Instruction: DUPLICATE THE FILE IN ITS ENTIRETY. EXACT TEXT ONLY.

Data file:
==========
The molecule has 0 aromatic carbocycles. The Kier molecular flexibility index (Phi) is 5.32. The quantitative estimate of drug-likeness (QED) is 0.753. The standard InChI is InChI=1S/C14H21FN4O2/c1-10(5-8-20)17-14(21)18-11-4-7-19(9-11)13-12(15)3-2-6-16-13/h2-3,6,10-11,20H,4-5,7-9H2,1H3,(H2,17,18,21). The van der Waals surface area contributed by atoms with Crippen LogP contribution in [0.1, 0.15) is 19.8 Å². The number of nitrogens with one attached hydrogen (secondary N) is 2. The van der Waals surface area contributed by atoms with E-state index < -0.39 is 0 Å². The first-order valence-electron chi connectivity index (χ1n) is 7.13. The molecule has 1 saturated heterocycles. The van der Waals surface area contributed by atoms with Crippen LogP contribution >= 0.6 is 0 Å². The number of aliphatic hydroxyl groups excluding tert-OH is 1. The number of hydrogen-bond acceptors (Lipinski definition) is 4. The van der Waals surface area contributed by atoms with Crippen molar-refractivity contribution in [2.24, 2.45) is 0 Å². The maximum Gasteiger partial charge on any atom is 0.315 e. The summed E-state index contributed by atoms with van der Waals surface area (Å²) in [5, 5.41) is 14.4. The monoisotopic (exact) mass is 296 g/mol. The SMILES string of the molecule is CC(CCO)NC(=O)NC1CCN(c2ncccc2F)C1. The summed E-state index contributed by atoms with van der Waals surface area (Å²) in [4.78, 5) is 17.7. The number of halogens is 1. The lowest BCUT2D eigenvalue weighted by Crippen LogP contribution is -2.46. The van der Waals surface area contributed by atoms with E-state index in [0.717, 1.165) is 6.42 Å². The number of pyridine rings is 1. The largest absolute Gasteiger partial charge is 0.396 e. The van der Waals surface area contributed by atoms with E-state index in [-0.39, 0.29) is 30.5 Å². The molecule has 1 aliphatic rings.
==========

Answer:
The molecule has 0 aromatic carbocycles. The Kier molecular flexibility index (Phi) is 5.32. The quantitative estimate of drug-likeness (QED) is 0.753. The standard InChI is InChI=1S/C14H21FN4O2/c1-10(5-8-20)17-14(21)18-11-4-7-19(9-11)13-12(15)3-2-6-16-13/h2-3,6,10-11,20H,4-5,7-9H2,1H3,(H2,17,18,21). The van der Waals surface area contributed by atoms with Crippen LogP contribution in [0.1, 0.15) is 19.8 Å². The number of nitrogens with one attached hydrogen (secondary N) is 2. The van der Waals surface area contributed by atoms with E-state index < -0.39 is 0 Å². The first-order valence-electron chi connectivity index (χ1n) is 7.13. The molecule has 1 saturated heterocycles. The van der Waals surface area contributed by atoms with Crippen LogP contribution >= 0.6 is 0 Å². The number of aliphatic hydroxyl groups excluding tert-OH is 1. The number of hydrogen-bond acceptors (Lipinski definition) is 4. The van der Waals surface area contributed by atoms with Crippen molar-refractivity contribution in [2.24, 2.45) is 0 Å². The maximum Gasteiger partial charge on any atom is 0.315 e. The summed E-state index contributed by atoms with van der Waals surface area (Å²) in [5, 5.41) is 14.4. The monoisotopic (exact) mass is 296 g/mol. The SMILES string of the molecule is CC(CCO)NC(=O)NC1CCN(c2ncccc2F)C1. The summed E-state index contributed by atoms with van der Waals surface area (Å²) in [4.78, 5) is 17.7. The number of halogens is 1. The lowest BCUT2D eigenvalue weighted by Crippen LogP contribution is -2.46. The van der Waals surface area contributed by atoms with E-state index in [0.717, 1.165) is 6.42 Å². The number of pyridine rings is 1. The largest absolute Gasteiger partial charge is 0.396 e. The van der Waals surface area contributed by atoms with E-state index in [-0.39, 0.29) is 30.5 Å². The molecule has 1 aliphatic rings.